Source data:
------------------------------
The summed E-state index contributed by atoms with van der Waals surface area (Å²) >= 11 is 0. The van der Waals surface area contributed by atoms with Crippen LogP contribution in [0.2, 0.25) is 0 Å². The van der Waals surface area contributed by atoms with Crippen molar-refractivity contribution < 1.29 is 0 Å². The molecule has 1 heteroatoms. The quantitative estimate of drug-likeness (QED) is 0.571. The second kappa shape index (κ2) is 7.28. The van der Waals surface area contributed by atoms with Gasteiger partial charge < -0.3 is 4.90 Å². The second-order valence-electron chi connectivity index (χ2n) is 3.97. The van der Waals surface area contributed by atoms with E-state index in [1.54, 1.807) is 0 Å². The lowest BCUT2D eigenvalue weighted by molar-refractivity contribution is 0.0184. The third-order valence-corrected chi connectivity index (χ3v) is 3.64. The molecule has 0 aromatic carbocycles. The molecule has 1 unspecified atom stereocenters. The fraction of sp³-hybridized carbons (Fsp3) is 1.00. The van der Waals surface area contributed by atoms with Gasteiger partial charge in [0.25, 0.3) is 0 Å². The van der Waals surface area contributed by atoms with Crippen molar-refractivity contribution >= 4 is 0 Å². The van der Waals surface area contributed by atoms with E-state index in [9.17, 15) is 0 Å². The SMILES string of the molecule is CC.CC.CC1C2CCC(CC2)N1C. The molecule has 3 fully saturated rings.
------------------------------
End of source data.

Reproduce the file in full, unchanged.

The summed E-state index contributed by atoms with van der Waals surface area (Å²) >= 11 is 0. The van der Waals surface area contributed by atoms with Crippen LogP contribution in [0.2, 0.25) is 0 Å². The van der Waals surface area contributed by atoms with Crippen molar-refractivity contribution < 1.29 is 0 Å². The molecule has 1 heteroatoms. The quantitative estimate of drug-likeness (QED) is 0.571. The second kappa shape index (κ2) is 7.28. The van der Waals surface area contributed by atoms with Gasteiger partial charge < -0.3 is 4.90 Å². The second-order valence-electron chi connectivity index (χ2n) is 3.97. The van der Waals surface area contributed by atoms with E-state index in [1.54, 1.807) is 0 Å². The lowest BCUT2D eigenvalue weighted by molar-refractivity contribution is 0.0184. The third-order valence-corrected chi connectivity index (χ3v) is 3.64. The molecule has 0 aromatic carbocycles. The molecule has 1 unspecified atom stereocenters. The fraction of sp³-hybridized carbons (Fsp3) is 1.00. The van der Waals surface area contributed by atoms with Gasteiger partial charge in [0.25, 0.3) is 0 Å². The van der Waals surface area contributed by atoms with Crippen molar-refractivity contribution >= 4 is 0 Å². The van der Waals surface area contributed by atoms with E-state index in [9.17, 15) is 0 Å². The SMILES string of the molecule is CC.CC.CC1C2CCC(CC2)N1C. The molecule has 3 fully saturated rings.